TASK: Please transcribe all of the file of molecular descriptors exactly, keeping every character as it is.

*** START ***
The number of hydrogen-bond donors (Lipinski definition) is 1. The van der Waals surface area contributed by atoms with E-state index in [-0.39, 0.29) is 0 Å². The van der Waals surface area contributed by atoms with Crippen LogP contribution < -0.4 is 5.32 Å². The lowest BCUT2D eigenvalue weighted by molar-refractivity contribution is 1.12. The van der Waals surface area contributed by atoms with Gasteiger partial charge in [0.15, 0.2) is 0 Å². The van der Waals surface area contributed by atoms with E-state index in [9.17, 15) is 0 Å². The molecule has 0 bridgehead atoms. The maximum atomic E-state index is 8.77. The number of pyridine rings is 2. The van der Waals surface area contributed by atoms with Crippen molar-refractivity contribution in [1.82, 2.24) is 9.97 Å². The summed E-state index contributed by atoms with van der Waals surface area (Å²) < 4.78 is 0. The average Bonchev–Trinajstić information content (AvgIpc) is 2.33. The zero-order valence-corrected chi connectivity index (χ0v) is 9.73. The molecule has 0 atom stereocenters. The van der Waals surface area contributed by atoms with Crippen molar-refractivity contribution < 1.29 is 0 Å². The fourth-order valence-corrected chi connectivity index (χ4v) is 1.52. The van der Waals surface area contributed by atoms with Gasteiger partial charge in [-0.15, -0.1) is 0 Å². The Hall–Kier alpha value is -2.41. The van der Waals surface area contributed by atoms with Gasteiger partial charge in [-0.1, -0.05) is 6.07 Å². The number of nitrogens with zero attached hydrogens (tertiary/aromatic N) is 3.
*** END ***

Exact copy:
The number of hydrogen-bond donors (Lipinski definition) is 1. The van der Waals surface area contributed by atoms with E-state index in [-0.39, 0.29) is 0 Å². The van der Waals surface area contributed by atoms with Crippen LogP contribution < -0.4 is 5.32 Å². The lowest BCUT2D eigenvalue weighted by molar-refractivity contribution is 1.12. The van der Waals surface area contributed by atoms with Gasteiger partial charge in [0.15, 0.2) is 0 Å². The van der Waals surface area contributed by atoms with E-state index in [9.17, 15) is 0 Å². The molecule has 0 bridgehead atoms. The maximum atomic E-state index is 8.77. The number of pyridine rings is 2. The van der Waals surface area contributed by atoms with Crippen molar-refractivity contribution in [1.82, 2.24) is 9.97 Å². The summed E-state index contributed by atoms with van der Waals surface area (Å²) < 4.78 is 0. The average Bonchev–Trinajstić information content (AvgIpc) is 2.33. The zero-order valence-corrected chi connectivity index (χ0v) is 9.73. The molecule has 0 atom stereocenters. The van der Waals surface area contributed by atoms with Crippen molar-refractivity contribution < 1.29 is 0 Å². The fourth-order valence-corrected chi connectivity index (χ4v) is 1.52. The van der Waals surface area contributed by atoms with Gasteiger partial charge in [-0.15, -0.1) is 0 Å². The Hall–Kier alpha value is -2.41. The van der Waals surface area contributed by atoms with Gasteiger partial charge in [-0.1, -0.05) is 6.07 Å². The number of nitrogens with zero attached hydrogens (tertiary/aromatic N) is 3.